1. Music therapy has a high level of subjective acceptance among patients.
2. No negative effects are recorded despite the therapy being introduced in the post-acute phase.
3. The positive therapeutic effects quoted are relaxation, activation, reduced anxiety, easier contact-making, and improve opportunities for emotional expression. The duration of the effects is limited.
4. The training-related concept and the clearly structuring behavior of the group leader are given a positive rating by the patients.
Hadsell, Nancy. “A Sociological Theory and Approach to Music Therapy with Adult Psychiatric Patients.” Journal of Music Therapy. Vol. 11, No.3 (1974): 113-124.
Music Therapy here is defined as “the use of the unique properties and potential of music in a therapeutic situation for the purpose of changing human behaviour so that the individual affected will be more able to function as a worthwhile member of today’s as well as tomorrow’s society.” The therapist should operate in three areas: rehabilitation, education, and treatment. The theories of the etiology of schizophrenia fall into three basic categories: genetic and chemical factors, psychological factors, and interpersonal and social factors. Abnormal amounts of adrenaline and taraxein have been found in schizophrenics. Early childhood trauma and deprivation may cause it. Some say the person’s relationships or breakdown in communication may cause schizophrenia. All three of the categories together actually seem to cause schizophrenia. A schizophrenic may not be able to see how he fits into society and may not be able to deal with surroundings. The music therapist has to help in these ways: re-establish the patient with reality, draw him away from hallucinations and delusions, open communication with people around him, and learn adaptive behaviour patterns which allow him to function more normally in society. Groups in therapy should be small to help rebuild communication skills. Let patients make decisions.
North, Elmer F. “Music Therapy as an Important Treatment Modality With Psychotic Children.” Journal of Music Therapy. Vol. 3, No. 1 (1966): 22-24.
We need to first establish relationships with these children. Use music to engage their interest and then build further relationships with it. Let children write notes on staff paper and then play for them what they have written. They will feel they have accomplished something. Introduce safe and interesting variations to them so they can deal with the varying everyday world. If you work with a catatonic child you can place a drumstick in his hand and bang a drum for him. Eventually the child should initiate movement with certain instruments. If the child has no direction and random behaviour, music will bring structure, stimulation, and something that will help him or her relate to other people.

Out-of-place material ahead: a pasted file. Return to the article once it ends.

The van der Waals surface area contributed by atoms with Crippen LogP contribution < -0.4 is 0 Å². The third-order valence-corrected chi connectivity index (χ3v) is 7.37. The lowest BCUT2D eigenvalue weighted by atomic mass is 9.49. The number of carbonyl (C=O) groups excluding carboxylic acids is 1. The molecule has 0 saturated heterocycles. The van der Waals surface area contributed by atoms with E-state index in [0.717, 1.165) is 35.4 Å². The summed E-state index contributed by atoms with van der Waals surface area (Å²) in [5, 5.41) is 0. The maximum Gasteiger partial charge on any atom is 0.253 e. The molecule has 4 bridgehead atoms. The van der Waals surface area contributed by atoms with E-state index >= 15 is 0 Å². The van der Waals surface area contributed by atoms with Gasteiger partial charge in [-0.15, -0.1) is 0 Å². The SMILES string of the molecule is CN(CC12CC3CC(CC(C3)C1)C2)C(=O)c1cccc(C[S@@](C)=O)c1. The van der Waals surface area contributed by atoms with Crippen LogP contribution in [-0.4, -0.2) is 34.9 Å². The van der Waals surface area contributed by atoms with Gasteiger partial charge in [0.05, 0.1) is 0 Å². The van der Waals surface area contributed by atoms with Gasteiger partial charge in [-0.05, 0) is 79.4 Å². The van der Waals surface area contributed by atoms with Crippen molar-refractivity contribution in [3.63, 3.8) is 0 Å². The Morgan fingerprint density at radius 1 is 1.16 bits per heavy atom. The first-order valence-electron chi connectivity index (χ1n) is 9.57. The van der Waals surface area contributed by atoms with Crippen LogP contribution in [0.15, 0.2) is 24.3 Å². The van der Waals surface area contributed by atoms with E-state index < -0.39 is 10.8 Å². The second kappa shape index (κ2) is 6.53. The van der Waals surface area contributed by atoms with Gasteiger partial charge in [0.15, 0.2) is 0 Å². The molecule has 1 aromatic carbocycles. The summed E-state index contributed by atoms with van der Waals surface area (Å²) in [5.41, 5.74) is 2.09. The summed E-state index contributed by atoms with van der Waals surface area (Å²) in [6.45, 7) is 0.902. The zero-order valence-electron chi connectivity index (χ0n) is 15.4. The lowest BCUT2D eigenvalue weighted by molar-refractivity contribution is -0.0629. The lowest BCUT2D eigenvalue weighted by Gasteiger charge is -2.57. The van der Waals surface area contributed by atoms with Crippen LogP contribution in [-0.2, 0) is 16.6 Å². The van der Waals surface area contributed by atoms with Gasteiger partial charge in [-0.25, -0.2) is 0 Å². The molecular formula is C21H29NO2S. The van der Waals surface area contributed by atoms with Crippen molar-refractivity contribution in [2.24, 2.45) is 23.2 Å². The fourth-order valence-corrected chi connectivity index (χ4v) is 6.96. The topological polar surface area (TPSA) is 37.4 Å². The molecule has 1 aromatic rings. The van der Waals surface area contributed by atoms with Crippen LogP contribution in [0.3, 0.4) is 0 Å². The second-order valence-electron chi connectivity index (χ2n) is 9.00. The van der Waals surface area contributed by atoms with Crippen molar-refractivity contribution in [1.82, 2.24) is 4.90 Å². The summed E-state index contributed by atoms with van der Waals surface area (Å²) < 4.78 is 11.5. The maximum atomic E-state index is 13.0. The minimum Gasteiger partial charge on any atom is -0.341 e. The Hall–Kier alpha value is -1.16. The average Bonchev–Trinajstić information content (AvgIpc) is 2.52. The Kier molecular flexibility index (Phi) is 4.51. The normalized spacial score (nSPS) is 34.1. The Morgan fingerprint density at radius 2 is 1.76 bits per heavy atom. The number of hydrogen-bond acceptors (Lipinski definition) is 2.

Smith, Glen L., Matthew M Large, David J Kavangh, Frini Karayanidis, Nicholas A Barrett, Patricia T. Michie, and Brendan T. Sullivan. “Further Evidence for a Deficit in Switching Attention in Schizophrenia.” Journal of Abnormal Psychology. Vol. 107, No. 3, (1998): 390-398.
This study involved testing different types of attention such as attention to different colours, patterns, and switching attention in schizophrenic people. A newly developed Visual Attention Battery (VAB) was used. The six tasks of the VAB are:
1) a control task requiring sustained attention to stimuli which was a test of simple reaction time
2) a task requiring selective attention to a colour
3) a task requiring selective attention to a pattern
4) a task requiring divided attention to both colour and a pattern
5) a task requiring switching attention between colour and pattern
6) a task requiring attention to pattern but with regular updating of target patterns in working memory. Simple sustained memory was unaffected by schizophrenia; however, patients were impaired on tasks of switching attention and reloading of working memory. Switching attention deficit was the prominent attention deficit in schizophrenia. Attention and memory do improve with medication but patients who are no longer acutely ill may still have cognitive deficits when returning to the community. A music therapist could use this information to create activities working on switching attention from one task to another or one item to another. Flashlights may be useful in directing attention to different musical stations set up around the room. Musical games may be used to help clients learn to switch attention from one topic to another.